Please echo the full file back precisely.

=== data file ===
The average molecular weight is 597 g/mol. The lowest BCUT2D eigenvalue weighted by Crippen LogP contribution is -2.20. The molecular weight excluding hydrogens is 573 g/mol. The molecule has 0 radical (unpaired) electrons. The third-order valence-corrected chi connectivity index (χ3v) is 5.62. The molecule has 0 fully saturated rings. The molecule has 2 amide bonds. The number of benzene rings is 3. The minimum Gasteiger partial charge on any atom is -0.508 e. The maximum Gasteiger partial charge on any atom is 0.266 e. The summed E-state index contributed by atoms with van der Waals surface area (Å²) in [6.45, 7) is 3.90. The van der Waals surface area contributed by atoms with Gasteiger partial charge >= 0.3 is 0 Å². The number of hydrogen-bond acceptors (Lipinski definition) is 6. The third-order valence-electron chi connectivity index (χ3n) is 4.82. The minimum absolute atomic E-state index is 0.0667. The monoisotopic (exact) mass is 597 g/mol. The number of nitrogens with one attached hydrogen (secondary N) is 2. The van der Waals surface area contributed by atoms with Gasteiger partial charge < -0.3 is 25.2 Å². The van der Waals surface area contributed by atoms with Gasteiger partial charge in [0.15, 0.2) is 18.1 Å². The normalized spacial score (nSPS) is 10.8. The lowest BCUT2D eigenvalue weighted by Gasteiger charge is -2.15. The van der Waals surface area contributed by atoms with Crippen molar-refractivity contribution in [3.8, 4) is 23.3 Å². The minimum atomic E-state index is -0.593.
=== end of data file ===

The average molecular weight is 597 g/mol. The lowest BCUT2D eigenvalue weighted by Crippen LogP contribution is -2.20. The molecular weight excluding hydrogens is 573 g/mol. The molecule has 0 radical (unpaired) electrons. The third-order valence-corrected chi connectivity index (χ3v) is 5.62. The molecule has 0 fully saturated rings. The molecule has 2 amide bonds. The number of benzene rings is 3. The minimum Gasteiger partial charge on any atom is -0.508 e. The maximum Gasteiger partial charge on any atom is 0.266 e. The summed E-state index contributed by atoms with van der Waals surface area (Å²) in [6.45, 7) is 3.90. The van der Waals surface area contributed by atoms with Gasteiger partial charge >= 0.3 is 0 Å². The number of hydrogen-bond acceptors (Lipinski definition) is 6. The third-order valence-electron chi connectivity index (χ3n) is 4.82. The minimum absolute atomic E-state index is 0.0667. The monoisotopic (exact) mass is 597 g/mol. The number of nitrogens with one attached hydrogen (secondary N) is 2. The van der Waals surface area contributed by atoms with Gasteiger partial charge < -0.3 is 25.2 Å². The van der Waals surface area contributed by atoms with Gasteiger partial charge in [0.15, 0.2) is 18.1 Å². The normalized spacial score (nSPS) is 10.8. The lowest BCUT2D eigenvalue weighted by Gasteiger charge is -2.15. The van der Waals surface area contributed by atoms with Crippen molar-refractivity contribution in [3.8, 4) is 23.3 Å². The minimum atomic E-state index is -0.593.